The agency intended to use the house as a conference center, and had to replace some interior walls that had suffered insect and water damage.  As originally built it contained 43 rooms, with the first floor featuring a large entrance hall, billiard room, dining room, library and sitting room. Gifford Pinchot based his conservation policies on a larger framework of political philosophy that emphasized social justice, and a will to make the common man's life better. Teacher The fee is $10 per person. Box 188 | Milford, PA 18337 Please click below to consent to the use of this technology while browsing our site. Next, in the late 1920s, when her husband was serving his first term as governor, came the Letter Box, a small cottage intended both as an archive for his papers and an office for his political staff when he was in residence. , In 1980, the USFS realized how much its renovations had damaged an architecturally significant structure and began trying to undo some of the changes it had made. Looking back at the house, a bust of Lafayette recalls the building's French derivation and beckons to come inside. Follow us on Twitter to get the latest on the world's hidden wonders.  After a brief closing for this renovation, it reopened on August 11, 2001, Gifford Pinchot's birthday. The mansion itself is a three-story L-shaped fieldstone chateau. From New York City. He and his brother Amos split the estate, with Amos taking the half on which a small forester's cabin was the main dwelling and Gifford taking the house. His career marked the beginning of a professional In 1896, Gifford gained appointment to the newly formed National Forest Commission and was soon placed in charge of the country's Western forest reserves. Layer by Layer: A Mexico City Culinary Adventure, A Lockpicking Practicum With Schuyler Towne, Birthplace of the Pizza Margherita Plaque, In Nairobi, Young Diners Clamor for Traditional Kenyan Cuisine, California Is Named for a Griffin-Riding Black Warrior Queen, The Unsettled Legacy of the Bloodiest Election in American History, Inside Rome’s Secure Vault for Stolen Art, How Acupuncture Became a Radical Remedy in the Bronx, In Naples, Praying With Skulls Is an Ancient Tradition, Inside a Domed Pyramid With Astounding Acoustics and a History of Miracles, See the Mysterious Horned Helmet of Henry VIII, Searching for Home and Connection Through Typewritten Poetry, The Female Shark Spotter Protecting Réunion Island’s Surfers, https://en.wikipedia.org/wiki/Grey_Towers_National_Historic_Site. 1.1K likes. It developed a plan to restore the house and estate to a condition similar to the way it had been in Pinchot's era, in consultation with the Park Service's Harper's Ferry Center, and hired staff with expertise in landscape and architecture.  A parking lot was built to the northwest. Guests could access a water closet through a door set on a custom pin hinge, flush into the ornate paneling under the stairway.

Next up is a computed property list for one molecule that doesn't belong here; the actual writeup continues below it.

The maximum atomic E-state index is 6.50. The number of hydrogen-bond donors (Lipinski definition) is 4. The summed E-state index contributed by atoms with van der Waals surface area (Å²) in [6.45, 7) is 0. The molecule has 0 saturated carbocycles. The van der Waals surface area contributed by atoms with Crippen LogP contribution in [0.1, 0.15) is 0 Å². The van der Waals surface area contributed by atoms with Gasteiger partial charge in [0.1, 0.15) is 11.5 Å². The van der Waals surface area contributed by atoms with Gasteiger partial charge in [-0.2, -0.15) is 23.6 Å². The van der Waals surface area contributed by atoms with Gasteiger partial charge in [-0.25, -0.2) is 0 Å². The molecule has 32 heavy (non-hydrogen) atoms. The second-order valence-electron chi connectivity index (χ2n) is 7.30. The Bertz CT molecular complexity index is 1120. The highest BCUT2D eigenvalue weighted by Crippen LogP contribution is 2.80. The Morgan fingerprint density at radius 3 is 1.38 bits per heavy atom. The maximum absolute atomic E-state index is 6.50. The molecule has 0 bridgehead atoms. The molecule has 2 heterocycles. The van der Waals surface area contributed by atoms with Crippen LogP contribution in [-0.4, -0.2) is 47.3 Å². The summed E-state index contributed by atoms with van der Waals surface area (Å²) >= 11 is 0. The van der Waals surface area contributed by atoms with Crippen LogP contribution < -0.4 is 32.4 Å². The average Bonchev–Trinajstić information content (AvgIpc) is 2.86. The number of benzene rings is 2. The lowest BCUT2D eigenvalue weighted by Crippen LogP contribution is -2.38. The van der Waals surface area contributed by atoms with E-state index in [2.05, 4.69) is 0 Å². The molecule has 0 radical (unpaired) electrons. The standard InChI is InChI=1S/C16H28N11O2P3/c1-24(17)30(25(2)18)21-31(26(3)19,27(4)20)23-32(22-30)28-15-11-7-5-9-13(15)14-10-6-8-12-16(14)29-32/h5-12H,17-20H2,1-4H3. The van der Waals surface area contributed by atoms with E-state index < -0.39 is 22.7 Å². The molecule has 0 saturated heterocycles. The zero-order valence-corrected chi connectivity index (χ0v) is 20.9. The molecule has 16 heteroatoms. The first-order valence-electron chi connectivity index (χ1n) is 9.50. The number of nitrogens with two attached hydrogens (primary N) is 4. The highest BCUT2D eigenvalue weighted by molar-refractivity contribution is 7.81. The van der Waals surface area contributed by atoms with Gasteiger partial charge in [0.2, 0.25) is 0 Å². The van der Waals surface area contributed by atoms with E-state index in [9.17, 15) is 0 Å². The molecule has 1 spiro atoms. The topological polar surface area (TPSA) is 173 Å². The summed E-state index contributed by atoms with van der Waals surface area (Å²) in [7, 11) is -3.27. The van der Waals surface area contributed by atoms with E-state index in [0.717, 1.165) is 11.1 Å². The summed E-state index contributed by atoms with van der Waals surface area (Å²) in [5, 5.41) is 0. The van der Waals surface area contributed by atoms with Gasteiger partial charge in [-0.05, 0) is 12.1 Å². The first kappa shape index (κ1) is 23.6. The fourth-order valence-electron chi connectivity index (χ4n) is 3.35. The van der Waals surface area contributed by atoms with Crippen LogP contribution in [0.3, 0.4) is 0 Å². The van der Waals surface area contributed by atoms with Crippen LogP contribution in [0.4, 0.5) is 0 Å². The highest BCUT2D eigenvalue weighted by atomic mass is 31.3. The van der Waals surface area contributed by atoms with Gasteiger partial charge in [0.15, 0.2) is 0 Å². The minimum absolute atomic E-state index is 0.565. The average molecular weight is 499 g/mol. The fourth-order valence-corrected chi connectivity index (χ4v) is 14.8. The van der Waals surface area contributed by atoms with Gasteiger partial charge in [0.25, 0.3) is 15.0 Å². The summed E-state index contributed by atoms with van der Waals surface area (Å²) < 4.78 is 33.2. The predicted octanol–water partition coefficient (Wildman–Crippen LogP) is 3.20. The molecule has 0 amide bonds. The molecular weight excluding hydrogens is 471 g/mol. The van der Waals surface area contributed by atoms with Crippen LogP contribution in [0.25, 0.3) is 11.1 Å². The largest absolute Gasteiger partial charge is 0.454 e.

Edwards-Ficken added some of his own decorative touches to the house, such as the front door, interior paneling and wrought iron porches on the south and east facades.
At the conclusion, participants are encouraged to share their own ghost stories. Offer subject to change without notice. approach in preserving our national resources.". After Grey Towers, we will go to Milford, PA, where you can either shop at the local area shops or take a self-guided tour of the Milford historic district which dates back to 1733. Hemlock timbers were floated down the Delaware on rafts from Lackawaxen, and another river town, Shohola, provided the bluestone and windows. But there was no "tree hugging" involved; Pinchot was a conservationist, not a preservationist. On the 303 acres (123 ha) of the combined parcels that made up the original estate, there are 48 total buildings, structures and sites, all but eight of which are considered contributing to its historic value. , James Pinchot had come to regret the environmental damage forest-product industries such as his had done, and he endowed the Yale School of Forestry, the first graduate forestry program in the country. The day closes with a magician performance from 2:30 to 3:30. been a Governor now and then. In building it became necessary to lengthen the east lawn and build a new stone wall to support the moat. Resource management was a method to repair human society as well as the land, and as governor he continued to champion environmental legislation.